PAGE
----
Journalist Education Requirements and Career Information
Learn about the education and preparation needed to become a journalist. Get a quick view of the requirements as well as details about career options, job duties and degree programs to find out if this is the career for you.
Journalists analyze and interpret facts and information about local, national and international events and report them to the public. Most journalists complete bachelor's degree programs to prepare for careers in either print or broadcast journalism. Work experience is important for aspiring journalists, so most degree programs include an internship.
|Required Education||Bachelor's degree|
|Other Requirements||Work experience|
|Job Growth (2012-2022)*||-14% for all reporters and correspondents|
|Median Salary (2013)*||$35,600 all for reporters and correspondents|
Source: *U.S. Bureau of Labor Statistics
Education Requirements for Journalists
Journalists, also referred to as reporters and correspondents, have bachelor's degrees in either communications or journalism. According to the U.S. Bureau of Labor Statistics (BLS), approximately 1,500 institutions in the U.S. offer these degree programs (www.bls.gov).
All journalism majors take courses in editing, journalistic ethics, reporting, feature writing, photojournalism and communications. Additional coursework is determined by whether a student is focusing on print or broadcast journalism. Students either take courses to strengthen their writing skills or to learn radio and television production techniques. Those concentrating in online media learn software and web design skills, as well as how to combine text with graphics, photo and video media. Undergraduate students also benefit from professional internships with media outlets, completed either during the summer or during the semester.
Print journalism and broadcast journalism are the two major areas in which a journalist might work. As both text-based and broadcast news is becoming increasingly digitized, both of these career areas have some online media focus.
There are positions available in print (newspapers and magazines) and online media. Some journalists report on facts alone, while others, such as columnists, create content based on both facts and opinions. Journalists often specialize in certain fields, such as politics, entertainment, sports or weather.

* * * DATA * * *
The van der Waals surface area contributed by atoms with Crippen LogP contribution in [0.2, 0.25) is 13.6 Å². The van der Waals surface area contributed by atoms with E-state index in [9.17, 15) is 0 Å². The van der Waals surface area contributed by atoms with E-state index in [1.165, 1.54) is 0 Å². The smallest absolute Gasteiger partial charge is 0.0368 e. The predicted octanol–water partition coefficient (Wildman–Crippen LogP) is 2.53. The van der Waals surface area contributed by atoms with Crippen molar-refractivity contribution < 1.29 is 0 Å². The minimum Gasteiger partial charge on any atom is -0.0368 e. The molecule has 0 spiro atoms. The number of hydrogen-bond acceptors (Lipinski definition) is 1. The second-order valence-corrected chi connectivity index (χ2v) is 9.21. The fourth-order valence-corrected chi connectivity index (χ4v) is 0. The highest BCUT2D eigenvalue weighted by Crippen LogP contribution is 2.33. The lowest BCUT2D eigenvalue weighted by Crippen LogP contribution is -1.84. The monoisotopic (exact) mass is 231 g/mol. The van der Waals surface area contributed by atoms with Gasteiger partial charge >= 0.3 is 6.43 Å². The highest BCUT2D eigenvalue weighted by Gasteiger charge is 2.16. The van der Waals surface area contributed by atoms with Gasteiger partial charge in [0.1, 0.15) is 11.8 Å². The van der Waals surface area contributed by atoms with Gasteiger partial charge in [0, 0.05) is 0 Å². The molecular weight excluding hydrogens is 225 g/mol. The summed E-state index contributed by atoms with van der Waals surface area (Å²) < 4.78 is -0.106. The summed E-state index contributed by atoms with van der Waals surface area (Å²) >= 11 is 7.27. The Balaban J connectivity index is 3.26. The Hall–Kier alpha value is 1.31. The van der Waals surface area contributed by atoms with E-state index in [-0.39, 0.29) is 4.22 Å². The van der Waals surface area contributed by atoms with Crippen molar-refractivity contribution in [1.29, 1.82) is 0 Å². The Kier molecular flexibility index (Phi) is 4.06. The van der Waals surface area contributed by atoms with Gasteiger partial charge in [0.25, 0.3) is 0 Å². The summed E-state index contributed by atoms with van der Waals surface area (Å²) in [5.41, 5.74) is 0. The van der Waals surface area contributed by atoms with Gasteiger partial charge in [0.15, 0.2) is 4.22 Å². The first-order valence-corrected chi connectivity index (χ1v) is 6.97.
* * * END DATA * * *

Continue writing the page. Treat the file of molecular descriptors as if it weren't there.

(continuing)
Broadcast journalists may choose to be either newscasters or correspondents with radio and television news outlets, as well as on the Web. Newscasters are more commonly known as news anchors, who present and introduce news packages. Correspondents conduct research and deliver news reports from the field.
According to the BLS, many journalists begin their careers with smaller publications or broadcast networks, often as general assignment reporters assigned to news that is pertinent to that outlet's audience (www.bls.gov). As they gain experience and build a portfolio of reports, they are assigned to more difficult and in-depth stories.
After years of reporting, many journalists go on to become editors, producers, supervising reporters and even station managers and publishers. They may also have the opportunity to advance to larger networks and publications.
The BLS lists the median annual wage of reporters and correspondents in general at $35,600 as of May 2013. The average salary of those working in the newspaper, periodical, book and directory publising industry was $40,240, while those working in the radio and television broadcasting industry earned an average of $48,110 annually.
Employment in the reporting and correspondence field is expected to decline 14% through the 2012-2022 decade, due to news organizations merging and the decrease in the number of newspaper readers. According to the BLS, employment prospects will be favorable with small local newspapers. The BLS also reports, however, that journalists with training or experience in online print and broadcast media can expect the best job opportunities in this highly competitive field.
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